Phytoplankton blooms are responsible for about 50% of photosynthesis on Earth and therefore are important components of large biogeochemical cycles in the ocean. Viruses that infect phytoplankton are also important since they drive evolution within algal communities by manipulating the organic material (proteins, lipids, sugars, DNA and others) of the phytoplankton host for viral replication. To better understand the molecular basis of these host–virus interactions, the EU supported the project 'The role of cell signalling and infochemicals in marine algal-virus interactions' (VIRUSIGNALLING). Researchers studied the phytoplankton species Emiliania huxleyi and its specific virus, EhV86. They looked at the chemical signals involved in host–virus interactions with the aim of understanding how these signals co-evolve in both species. A major finding was that reactive oxygen species are central to the signaling process involved in regulating cell fate and viral replication cycles. In addition, viral replication depends on hijacking the host's lipid metabolism, and increased fatty acid synthesis supports viral assembly. The gene products and metabolites specific to infection identified by VIRUSIGNALLING scientists can now be used as novel biomarkers for infection in oceans. This provides researchers with advanced new tools to assess the ecology and biogeochemistry of phytoplankton host–virus interactions.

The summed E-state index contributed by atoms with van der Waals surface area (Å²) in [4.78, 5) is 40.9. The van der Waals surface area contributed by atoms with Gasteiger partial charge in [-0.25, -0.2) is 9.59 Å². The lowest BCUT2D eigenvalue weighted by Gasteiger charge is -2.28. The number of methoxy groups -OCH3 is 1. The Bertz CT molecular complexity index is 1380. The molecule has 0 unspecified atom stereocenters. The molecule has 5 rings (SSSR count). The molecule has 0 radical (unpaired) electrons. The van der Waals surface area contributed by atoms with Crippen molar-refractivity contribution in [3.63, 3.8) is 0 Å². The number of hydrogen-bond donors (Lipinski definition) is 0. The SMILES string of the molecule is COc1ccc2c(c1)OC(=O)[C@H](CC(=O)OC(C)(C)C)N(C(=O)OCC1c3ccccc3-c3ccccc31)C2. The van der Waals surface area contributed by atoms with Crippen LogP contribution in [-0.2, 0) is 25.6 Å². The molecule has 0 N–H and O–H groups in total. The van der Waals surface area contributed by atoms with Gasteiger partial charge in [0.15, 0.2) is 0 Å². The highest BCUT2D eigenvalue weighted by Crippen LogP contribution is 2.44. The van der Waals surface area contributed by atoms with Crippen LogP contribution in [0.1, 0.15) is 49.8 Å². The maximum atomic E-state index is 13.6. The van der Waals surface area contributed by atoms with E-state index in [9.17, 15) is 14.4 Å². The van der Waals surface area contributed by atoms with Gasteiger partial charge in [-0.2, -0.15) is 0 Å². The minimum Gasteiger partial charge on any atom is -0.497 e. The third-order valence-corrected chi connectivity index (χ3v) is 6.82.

Phytoplankton, ocean health, host–virus interactions, infochemicals, algal-virus interactions